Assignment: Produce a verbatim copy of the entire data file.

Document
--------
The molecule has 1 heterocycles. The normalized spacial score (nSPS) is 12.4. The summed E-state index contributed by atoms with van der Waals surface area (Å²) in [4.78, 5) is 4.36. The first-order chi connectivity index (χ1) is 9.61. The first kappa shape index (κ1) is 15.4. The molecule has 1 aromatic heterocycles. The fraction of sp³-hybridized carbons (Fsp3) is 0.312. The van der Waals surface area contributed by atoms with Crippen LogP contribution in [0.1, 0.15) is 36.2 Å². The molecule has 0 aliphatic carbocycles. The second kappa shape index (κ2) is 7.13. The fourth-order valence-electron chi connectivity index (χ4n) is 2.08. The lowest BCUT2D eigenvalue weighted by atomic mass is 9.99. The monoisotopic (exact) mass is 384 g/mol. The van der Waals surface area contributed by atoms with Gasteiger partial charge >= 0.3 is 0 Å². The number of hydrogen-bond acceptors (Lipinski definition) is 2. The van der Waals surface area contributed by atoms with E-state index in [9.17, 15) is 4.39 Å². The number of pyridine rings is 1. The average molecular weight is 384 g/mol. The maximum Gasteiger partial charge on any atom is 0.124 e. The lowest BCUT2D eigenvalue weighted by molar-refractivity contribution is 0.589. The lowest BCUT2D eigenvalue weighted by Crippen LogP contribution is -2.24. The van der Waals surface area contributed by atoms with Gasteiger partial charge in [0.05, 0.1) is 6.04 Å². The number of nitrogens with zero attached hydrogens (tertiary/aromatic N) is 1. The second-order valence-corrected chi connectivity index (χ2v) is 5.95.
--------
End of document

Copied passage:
The molecule has 1 heterocycles. The normalized spacial score (nSPS) is 12.4. The summed E-state index contributed by atoms with van der Waals surface area (Å²) in [4.78, 5) is 4.36. The first-order chi connectivity index (χ1) is 9.61. The first kappa shape index (κ1) is 15.4. The molecule has 1 aromatic heterocycles. The fraction of sp³-hybridized carbons (Fsp3) is 0.312. The van der Waals surface area contributed by atoms with Crippen LogP contribution in [0.1, 0.15) is 36.2 Å². The molecule has 0 aliphatic carbocycles. The second kappa shape index (κ2) is 7.13. The fourth-order valence-electron chi connectivity index (χ4n) is 2.08. The lowest BCUT2D eigenvalue weighted by atomic mass is 9.99. The monoisotopic (exact) mass is 384 g/mol. The van der Waals surface area contributed by atoms with Gasteiger partial charge >= 0.3 is 0 Å². The number of hydrogen-bond acceptors (Lipinski definition) is 2. The van der Waals surface area contributed by atoms with E-state index in [9.17, 15) is 4.39 Å². The number of pyridine rings is 1. The average molecular weight is 384 g/mol. The maximum Gasteiger partial charge on any atom is 0.124 e. The lowest BCUT2D eigenvalue weighted by molar-refractivity contribution is 0.589. The lowest BCUT2D eigenvalue weighted by Crippen LogP contribution is -2.24. The van der Waals surface area contributed by atoms with Gasteiger partial charge in [0.05, 0.1) is 6.04 Å². The number of nitrogens with zero attached hydrogens (tertiary/aromatic N) is 1. The second-order valence-corrected chi connectivity index (χ2v) is 5.95.